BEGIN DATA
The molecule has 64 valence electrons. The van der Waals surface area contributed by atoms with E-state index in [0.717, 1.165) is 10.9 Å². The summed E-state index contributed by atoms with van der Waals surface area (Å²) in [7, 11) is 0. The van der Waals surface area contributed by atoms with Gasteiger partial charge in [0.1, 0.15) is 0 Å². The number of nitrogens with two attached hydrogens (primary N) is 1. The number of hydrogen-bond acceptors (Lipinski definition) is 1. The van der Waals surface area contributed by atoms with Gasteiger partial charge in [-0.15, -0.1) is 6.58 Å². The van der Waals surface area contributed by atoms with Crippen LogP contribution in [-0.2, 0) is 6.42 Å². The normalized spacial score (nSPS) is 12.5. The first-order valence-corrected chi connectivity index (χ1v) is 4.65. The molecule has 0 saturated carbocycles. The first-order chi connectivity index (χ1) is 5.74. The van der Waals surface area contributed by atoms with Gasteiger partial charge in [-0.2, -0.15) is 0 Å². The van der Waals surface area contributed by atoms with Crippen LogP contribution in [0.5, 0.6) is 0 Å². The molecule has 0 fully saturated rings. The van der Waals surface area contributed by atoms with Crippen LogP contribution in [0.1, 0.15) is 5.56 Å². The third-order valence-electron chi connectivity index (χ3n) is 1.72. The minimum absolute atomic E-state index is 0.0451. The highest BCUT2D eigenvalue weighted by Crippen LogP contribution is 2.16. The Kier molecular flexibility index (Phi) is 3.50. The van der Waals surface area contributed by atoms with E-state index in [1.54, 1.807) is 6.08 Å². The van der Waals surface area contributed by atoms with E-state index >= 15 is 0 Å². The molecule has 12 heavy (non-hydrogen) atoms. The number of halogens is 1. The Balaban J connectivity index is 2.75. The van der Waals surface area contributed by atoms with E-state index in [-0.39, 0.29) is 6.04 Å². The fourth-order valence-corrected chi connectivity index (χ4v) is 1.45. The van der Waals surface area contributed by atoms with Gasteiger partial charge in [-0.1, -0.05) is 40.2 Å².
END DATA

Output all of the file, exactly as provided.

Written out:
The molecule has 64 valence electrons. The van der Waals surface area contributed by atoms with E-state index in [0.717, 1.165) is 10.9 Å². The summed E-state index contributed by atoms with van der Waals surface area (Å²) in [7, 11) is 0. The van der Waals surface area contributed by atoms with Gasteiger partial charge in [0.1, 0.15) is 0 Å². The number of nitrogens with two attached hydrogens (primary N) is 1. The number of hydrogen-bond acceptors (Lipinski definition) is 1. The van der Waals surface area contributed by atoms with Gasteiger partial charge in [-0.15, -0.1) is 6.58 Å². The van der Waals surface area contributed by atoms with Crippen LogP contribution in [-0.2, 0) is 6.42 Å². The normalized spacial score (nSPS) is 12.5. The first-order valence-corrected chi connectivity index (χ1v) is 4.65. The molecule has 0 saturated carbocycles. The first-order chi connectivity index (χ1) is 5.74. The van der Waals surface area contributed by atoms with Gasteiger partial charge in [-0.2, -0.15) is 0 Å². The van der Waals surface area contributed by atoms with Crippen LogP contribution in [0.5, 0.6) is 0 Å². The molecule has 0 fully saturated rings. The van der Waals surface area contributed by atoms with Crippen LogP contribution in [0.1, 0.15) is 5.56 Å². The third-order valence-electron chi connectivity index (χ3n) is 1.72. The minimum absolute atomic E-state index is 0.0451. The highest BCUT2D eigenvalue weighted by Crippen LogP contribution is 2.16. The Kier molecular flexibility index (Phi) is 3.50. The van der Waals surface area contributed by atoms with E-state index in [1.54, 1.807) is 6.08 Å². The van der Waals surface area contributed by atoms with E-state index >= 15 is 0 Å². The molecule has 12 heavy (non-hydrogen) atoms. The number of halogens is 1. The Balaban J connectivity index is 2.75. The van der Waals surface area contributed by atoms with E-state index in [-0.39, 0.29) is 6.04 Å². The fourth-order valence-corrected chi connectivity index (χ4v) is 1.45. The van der Waals surface area contributed by atoms with Gasteiger partial charge in [-0.1, -0.05) is 40.2 Å².